A Self-Indulgent Movie About Success, Failure, and Identity

A Self-Indulgent Movie About Success, Failure, and Identity

Sitting at the BFI London Film Festival, legs crossed, hands placed together, leaning forward enthusiastically, is director Alejandro G. Iñárritu giving a talk on his career in film and his new movie, Bardo, False Chronicle of a Handful of Truths, a cinematic return to his Mexican roots for the first time since 2002’s Amores Perros. He is the epitome of poise, occupying this total state of equilibrium and confidence in his own ability as a filmmaker. No hint of nerves while seated in front of a few hundred spectators, despite being about to launch his most ambitious, self-indulgent project to date. Bardo is a semi-autobiographical account of his life, played through the medium of the central protagonist, Silverio Gaucho (Daniel Gimenez Cacho), a journalist-turned-documentarian.

Bardo is as much of a love letter to his (Iñárritu’s) motherland, Mexico as it is a letter of forgiveness, expounding the reasons for his departure two decades earlier. Silverio, Iñárritu’s stand-in and a man with an uncanny resemblance to the director himself, is in the midst of an existential crisis. A man seemingly lost in the heartless world of American capitalism, disillusioned by this stark lack of belonging and an absence of (and yearning for) a national identity.

He’s lost property that nobody wants to claim. The Americans don’t want him, and the Mexicans haven’t forgiven him for leaving. As a highly-regarded and lauded filmmaker, Silverio is in line for award recognition, a prize only usually gifted to Americans. It’s a moment that is meant to provide external validation, a celebration of his accomplishments in film. Except, the mounting of this career-high summit instead highlights his self-diagnosed inadequacies as a person, rather than his critical success as a documentarian.


Iñárritu’s Search for Identity

Upon leaving Mexico, reassuring himself that his intentions are pure, Silverio expresses the burning problem of his home country being a hive of cartel activity, to which the response is “but the most dangerous cartel of them all, is the corporate cartel of the U.S.” Silverio is a man trading for the drug barons of American corporations and studios for the gringos, in the crosshairs of the cartel warfare of multinational conglomerations of the U.S.

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Ostensibly loved (but secretly berated) by his Mexican contemporaries, Silverio is factionless. There is a poignant scene when he and his family returns to LAX and have their American citizenship questioned by a border control official. “You don’t have the right to call America your home, you’re on an O-1 Visa,” he says to an increasingly mortified Silverio, who protests his right to call Los Angeles his home.

Silverio’s Mexican counterparts, especially his former colleagues, clearly take issue with the condescending tone of his documentaries toward Mexico as a country. There is this belief that, via representations of cartel culture and cultural issues experienced by his home nation, Silverio somehow glorifies and pimps out these conceptions to the “gringo” masses. In a particularly heated scene with a disgruntled former co-worker, the hotshot Mexican chat show host rebukes Silverio for bailing out on his program at the 11th hour, labeling him an egotistical sell-out.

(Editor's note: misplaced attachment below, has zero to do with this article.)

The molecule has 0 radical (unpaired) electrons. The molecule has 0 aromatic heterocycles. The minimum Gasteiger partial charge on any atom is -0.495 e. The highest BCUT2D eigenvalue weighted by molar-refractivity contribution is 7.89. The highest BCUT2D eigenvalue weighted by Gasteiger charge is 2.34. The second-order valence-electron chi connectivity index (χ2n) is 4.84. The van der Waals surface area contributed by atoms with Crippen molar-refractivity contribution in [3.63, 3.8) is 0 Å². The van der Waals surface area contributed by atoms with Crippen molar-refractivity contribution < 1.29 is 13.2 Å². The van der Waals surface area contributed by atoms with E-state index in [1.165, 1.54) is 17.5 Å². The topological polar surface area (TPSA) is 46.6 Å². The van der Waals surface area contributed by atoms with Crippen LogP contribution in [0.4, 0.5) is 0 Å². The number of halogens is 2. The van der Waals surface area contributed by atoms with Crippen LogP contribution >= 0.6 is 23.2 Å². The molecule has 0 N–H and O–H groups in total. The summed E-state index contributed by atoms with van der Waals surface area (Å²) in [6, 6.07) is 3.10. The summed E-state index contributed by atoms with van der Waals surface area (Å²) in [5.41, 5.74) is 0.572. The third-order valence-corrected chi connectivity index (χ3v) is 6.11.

Bardo is a Cinematic Epic

The unrestrained self-indulgence aside, make no mistake, Bardo is a film of epic proportions. It’s a supremely impressive piece of filmmaking, a kaleidoscopic hallucination full of these emblematic symbols from the director’s life and from his thoughts and fears. It’s a movie that doesn’t make sense, then becomes comprehendible, and then doesn’t make sense again.

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Bardo is unmistakably Iñárritu, with his sprawling wide-shots, sweeping long takes, and his trademark, extreme low-angle close-up, ever-present in the likes of The Revenant, Birdman, and Biutiful. It is a movie that cherishes the freedom of artistic expression in film, and Iñárritu, one of the greatest cinematic ‘artistes’ of them all, produces a compilation of delightfully atmospheric shots and moving, heartfelt imagery such as the touching scene of Silverio surrounded by the missing, dead, and forgotten corpses of Mexico that have fallen victim to crime.

We are taken on this dream-like, personal journey of self-discovery, brutal self-reflection, and the ultimate form of soul-searching. Bardo is a film built on a sort of satirical existentialism, but there is no getting away from the fact that it is an exercise in self-indulgence, and to a certain extent, narcissism. It is Alejandro G. Iñárritu laying his character bare, assembling all of his shortcomings, achievements, and torments in an attempt to make sense of them all; one mammoth-sized therapy session as the world watches on.

At times, the movie is this weird, amalgamated fusion of hallucinatory images and life events that seem to have been taken from Iñárritu’s own experiences. For all of its aesthetic brilliance, it is certainly a shame that this will only be receiving a limited theatrical release before premiering on Netflix next month, as Bardo, False Chronicle of a Handful of Truths is a film made for the big screen, and could very feasibly get lost in translation.